Moody's Investors Service has affirmed South Africa’s Baa1 sovereign rating, citing stricter public spending discipline and the government’s initiatives aimed to achieve financial and labour market stability.
The global ratings agency, which lowered in September 2012 South Africa's rating to Baa1 from A3 due to concerns about the government's institutional strength and the country’s investment climate and political stability, maintained its negative outlook on the rating, citing continued social and political pressures on the macroeconomic policy framework ahead of next year's general election, sluggish economic growth, and the weakened outlook for the mining sector, which is the country's largest employer and main source of foreign-exchange earnings.
South Africa’s mining sector has been negatively affected by the recent collapse of both gold and platinum prices and also by the dwindling feasibility of many of the country's gold mines given the cost of production in ever-deeper mine shafts, coupled with high wage demands and frequent strikes.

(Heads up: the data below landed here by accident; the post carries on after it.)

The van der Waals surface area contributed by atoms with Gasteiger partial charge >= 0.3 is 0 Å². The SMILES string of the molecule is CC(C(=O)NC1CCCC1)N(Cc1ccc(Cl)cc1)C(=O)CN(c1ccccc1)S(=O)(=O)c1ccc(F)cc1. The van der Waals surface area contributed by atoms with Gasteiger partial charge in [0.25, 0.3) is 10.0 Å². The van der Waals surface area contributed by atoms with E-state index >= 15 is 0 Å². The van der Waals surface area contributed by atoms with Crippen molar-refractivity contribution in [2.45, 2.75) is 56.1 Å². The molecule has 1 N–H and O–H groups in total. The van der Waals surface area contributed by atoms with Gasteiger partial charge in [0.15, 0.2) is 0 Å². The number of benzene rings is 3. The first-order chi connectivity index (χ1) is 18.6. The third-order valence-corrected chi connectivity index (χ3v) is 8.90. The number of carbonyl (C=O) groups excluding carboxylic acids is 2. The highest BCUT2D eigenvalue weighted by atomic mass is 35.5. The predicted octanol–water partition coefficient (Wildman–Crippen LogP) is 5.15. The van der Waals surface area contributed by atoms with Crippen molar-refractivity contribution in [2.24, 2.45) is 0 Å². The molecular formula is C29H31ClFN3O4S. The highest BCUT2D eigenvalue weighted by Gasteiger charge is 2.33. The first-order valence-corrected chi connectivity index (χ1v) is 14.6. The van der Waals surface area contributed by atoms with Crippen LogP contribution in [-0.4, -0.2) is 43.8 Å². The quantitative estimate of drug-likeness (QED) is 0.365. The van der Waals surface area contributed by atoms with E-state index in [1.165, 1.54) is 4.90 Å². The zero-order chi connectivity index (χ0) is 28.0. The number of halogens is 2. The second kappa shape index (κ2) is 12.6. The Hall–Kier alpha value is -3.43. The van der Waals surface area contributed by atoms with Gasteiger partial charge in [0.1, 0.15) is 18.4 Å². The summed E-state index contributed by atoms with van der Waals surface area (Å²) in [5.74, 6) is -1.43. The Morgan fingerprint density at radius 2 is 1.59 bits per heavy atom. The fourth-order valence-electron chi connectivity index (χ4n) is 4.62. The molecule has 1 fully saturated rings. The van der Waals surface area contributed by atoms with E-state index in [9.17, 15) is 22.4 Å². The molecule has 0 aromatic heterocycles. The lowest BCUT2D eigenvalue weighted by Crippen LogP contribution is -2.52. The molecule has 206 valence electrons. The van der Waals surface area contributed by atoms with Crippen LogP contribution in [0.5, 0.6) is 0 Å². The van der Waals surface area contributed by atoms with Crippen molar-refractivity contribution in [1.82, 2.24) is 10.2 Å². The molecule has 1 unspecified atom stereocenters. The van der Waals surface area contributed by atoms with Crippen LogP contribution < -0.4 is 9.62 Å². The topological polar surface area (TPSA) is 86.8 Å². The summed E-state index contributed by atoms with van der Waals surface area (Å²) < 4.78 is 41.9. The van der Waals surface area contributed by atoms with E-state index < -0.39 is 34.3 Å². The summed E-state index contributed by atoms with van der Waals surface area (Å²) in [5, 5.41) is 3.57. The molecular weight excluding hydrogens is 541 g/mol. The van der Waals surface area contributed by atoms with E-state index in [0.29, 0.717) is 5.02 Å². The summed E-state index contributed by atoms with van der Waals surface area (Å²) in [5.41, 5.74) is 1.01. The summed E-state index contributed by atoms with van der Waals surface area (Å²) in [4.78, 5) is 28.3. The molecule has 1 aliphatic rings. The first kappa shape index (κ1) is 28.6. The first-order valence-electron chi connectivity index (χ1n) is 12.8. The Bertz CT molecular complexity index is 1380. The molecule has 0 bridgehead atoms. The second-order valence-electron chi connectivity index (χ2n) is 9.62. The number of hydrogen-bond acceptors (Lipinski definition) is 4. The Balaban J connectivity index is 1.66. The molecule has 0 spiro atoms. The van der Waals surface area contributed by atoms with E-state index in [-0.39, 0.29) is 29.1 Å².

Moody’s noted as positive the government's adoption and initial implementation of the National Development Plan (NDP), which aims to reduce poverty and inequality over the coming decades, after the governing ANC party rejected the idea of nationalizing the mining and other sectors in December 2012.
Moody's said that it could upgrade South Africa's rating outlook to stable if the government maintains its commitment to its spending ceilings, reducing its debt ratios over the medium term, and if a new labour-relations framework in the mining industry is successfully implemented and leads to stronger growth.
On the other hand, South Africa’s ratings may be lowered in the event of a negative trend in the government's fiscal and debt trajectory, and/or heightened socio-political unrest that could slow further economic growth and deteriorate financial stability.
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